Defining a niche

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Content Copyright © 2008 Bloor. All Rights Reserved.

One of the interesting things for an analyst and one of the problematic things for a vendor is when said vendor has a product that fits into no defined category or niche. Such a company is eg Solutions and its product is eg operational intelligence.

Let’s start with eg Solutions, which you probably won’t have heard of, despite the fact that it is a public company (listed on AIM) and has been in business for 20 years with offices in the UK and South Africa. This is because for most of that time it was a pure consulting house, specialising in operational efficiency. However, it is also because it is not very clear what “operational intelligence” is.

When I first heard of eg I thought operational intelligence had something to do with operational BI. It doesn’t. Essentially what the software is about is about improving the efficiency and management of paper-based or virtual paper-based operations through historical, real-time and predictive operational intelligence. For example, processing mortgage applications: these may arrive by post or be submitted via electronic means, but in either case there is a substantial manual effort involved in handling these. Moreover, it is not merely a question of handling a few such applications but many, and they need to be assigned to relevant personnel or teams of personnel. All of this is what eg’s software does.

There are a number of elements within operational intelligence. You start by defining an organisation structure, which is hierarchical. Dotted line responsibilities are not catered for but that probably doesn’t matter in the environment at which the software is aimed. Similarly a person cannot have a home in multiple hierarchies though they can have a presence (for example through secondment) in multiple hierarchies where there is a business need.

Next, each person’s skills, abilities and experience are captured so that work can be assigned to appropriately qualified members of staff. Further, the software will capture details about how quickly and accurately each employee works at particular tasks (interestingly, eg reports no resistance to introducing such metrics—presumably because staff are happy to be measured against how good they are) so that the software can work out how many (virtual) documents can be processed by any particular team within a working day (or other period). Thus the software is able to make recommendations to supervisors as to how best to allocate work.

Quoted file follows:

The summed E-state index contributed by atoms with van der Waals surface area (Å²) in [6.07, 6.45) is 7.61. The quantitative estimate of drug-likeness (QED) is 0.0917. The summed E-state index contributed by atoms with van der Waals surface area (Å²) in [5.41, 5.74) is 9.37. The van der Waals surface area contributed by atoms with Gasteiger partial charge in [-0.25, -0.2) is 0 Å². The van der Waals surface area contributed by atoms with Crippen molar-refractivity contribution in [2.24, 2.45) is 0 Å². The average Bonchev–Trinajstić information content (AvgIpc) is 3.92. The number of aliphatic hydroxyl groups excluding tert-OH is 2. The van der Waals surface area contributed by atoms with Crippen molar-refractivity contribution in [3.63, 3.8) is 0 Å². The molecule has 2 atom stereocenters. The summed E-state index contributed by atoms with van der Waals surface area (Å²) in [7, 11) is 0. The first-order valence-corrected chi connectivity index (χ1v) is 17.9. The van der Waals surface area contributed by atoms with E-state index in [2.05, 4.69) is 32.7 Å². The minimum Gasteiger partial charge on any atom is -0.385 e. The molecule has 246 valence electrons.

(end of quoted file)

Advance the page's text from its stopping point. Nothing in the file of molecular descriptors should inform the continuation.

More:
Going beyond this the software handles rework, quality metrics (which drive risk analysis), generates appropriate capacity plans, derives milestones against which SLAs (service level agreements) can be monitored and it allows teams to barter or lend team members to each other, depending on workload. Tasks can be automated for the best fit or can be automated against a pre-defined business plan, as required. If used in a call centre, say, the software can take feeds from systems such as Blue Pumpkin (for attendance information) or the software can be plugged in, as appropriate, to BPM (business process management) software. In the latter case it is possible to turn off features in eg operational intelligence than may conflict with those in the BPM module(s).

In effect, what we have described is a workforce management tool. However, other such tools typically only apply at the activity level rather than going down to the task or process level, as eg does. Moreover, eg provides dashboards, a large number of pre-defined reports, supports ad hoc enquiries and provides forecasting, activity based costing reports, pipeline data (what’s coming next week) and various other features including a quality questionnaire. The graphics in this part of the product aren’t great but you can export to Excel if you want to.

This is a neat product and eg does not really have any competitors. The company has a blue chip client list and, best of all, you don’t have to make full payment for the product until it has proved its ROI (agreed in advance between you and eg). Whatever niche the product fits into, and regardless of whether you like the term operational intelligence, eg is certainly worth exploring if you have issues around the areas described.